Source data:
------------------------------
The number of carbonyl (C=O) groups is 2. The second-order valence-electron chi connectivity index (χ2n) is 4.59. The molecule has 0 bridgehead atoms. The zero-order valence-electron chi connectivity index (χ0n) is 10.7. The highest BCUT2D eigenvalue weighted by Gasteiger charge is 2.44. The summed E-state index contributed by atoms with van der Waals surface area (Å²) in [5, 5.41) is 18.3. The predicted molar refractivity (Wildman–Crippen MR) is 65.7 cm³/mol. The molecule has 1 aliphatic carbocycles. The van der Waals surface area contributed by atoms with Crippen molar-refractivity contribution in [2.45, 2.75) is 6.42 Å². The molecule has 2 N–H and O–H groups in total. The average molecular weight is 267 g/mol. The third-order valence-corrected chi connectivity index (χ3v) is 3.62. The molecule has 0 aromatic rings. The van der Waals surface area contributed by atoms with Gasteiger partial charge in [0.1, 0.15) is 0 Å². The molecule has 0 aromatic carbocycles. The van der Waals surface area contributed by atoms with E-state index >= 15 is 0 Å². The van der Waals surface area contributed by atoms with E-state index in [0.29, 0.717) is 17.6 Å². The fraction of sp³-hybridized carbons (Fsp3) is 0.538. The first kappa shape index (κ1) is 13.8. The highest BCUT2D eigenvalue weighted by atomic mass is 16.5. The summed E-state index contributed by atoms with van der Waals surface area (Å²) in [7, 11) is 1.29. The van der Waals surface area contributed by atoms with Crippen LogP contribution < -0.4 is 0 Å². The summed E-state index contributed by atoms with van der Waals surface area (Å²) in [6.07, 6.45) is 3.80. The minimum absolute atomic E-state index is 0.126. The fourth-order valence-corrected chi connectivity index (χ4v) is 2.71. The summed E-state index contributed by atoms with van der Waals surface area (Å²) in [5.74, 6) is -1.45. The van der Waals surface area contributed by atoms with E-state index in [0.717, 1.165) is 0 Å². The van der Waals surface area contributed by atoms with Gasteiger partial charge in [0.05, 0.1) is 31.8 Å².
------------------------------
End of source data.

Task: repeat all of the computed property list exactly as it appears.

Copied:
The number of carbonyl (C=O) groups is 2. The second-order valence-electron chi connectivity index (χ2n) is 4.59. The molecule has 0 bridgehead atoms. The zero-order valence-electron chi connectivity index (χ0n) is 10.7. The highest BCUT2D eigenvalue weighted by Gasteiger charge is 2.44. The summed E-state index contributed by atoms with van der Waals surface area (Å²) in [5, 5.41) is 18.3. The predicted molar refractivity (Wildman–Crippen MR) is 65.7 cm³/mol. The molecule has 1 aliphatic carbocycles. The van der Waals surface area contributed by atoms with Crippen molar-refractivity contribution in [2.45, 2.75) is 6.42 Å². The molecule has 2 N–H and O–H groups in total. The average molecular weight is 267 g/mol. The third-order valence-corrected chi connectivity index (χ3v) is 3.62. The molecule has 0 aromatic rings. The van der Waals surface area contributed by atoms with Gasteiger partial charge in [0.1, 0.15) is 0 Å². The molecule has 0 aromatic carbocycles. The van der Waals surface area contributed by atoms with E-state index >= 15 is 0 Å². The van der Waals surface area contributed by atoms with E-state index in [0.29, 0.717) is 17.6 Å². The fraction of sp³-hybridized carbons (Fsp3) is 0.538. The first kappa shape index (κ1) is 13.8. The highest BCUT2D eigenvalue weighted by atomic mass is 16.5. The summed E-state index contributed by atoms with van der Waals surface area (Å²) in [7, 11) is 1.29. The van der Waals surface area contributed by atoms with Crippen LogP contribution < -0.4 is 0 Å². The summed E-state index contributed by atoms with van der Waals surface area (Å²) in [6.07, 6.45) is 3.80. The minimum absolute atomic E-state index is 0.126. The fourth-order valence-corrected chi connectivity index (χ4v) is 2.71. The summed E-state index contributed by atoms with van der Waals surface area (Å²) in [5.74, 6) is -1.45. The van der Waals surface area contributed by atoms with E-state index in [0.717, 1.165) is 0 Å². The van der Waals surface area contributed by atoms with Gasteiger partial charge in [0.05, 0.1) is 31.8 Å².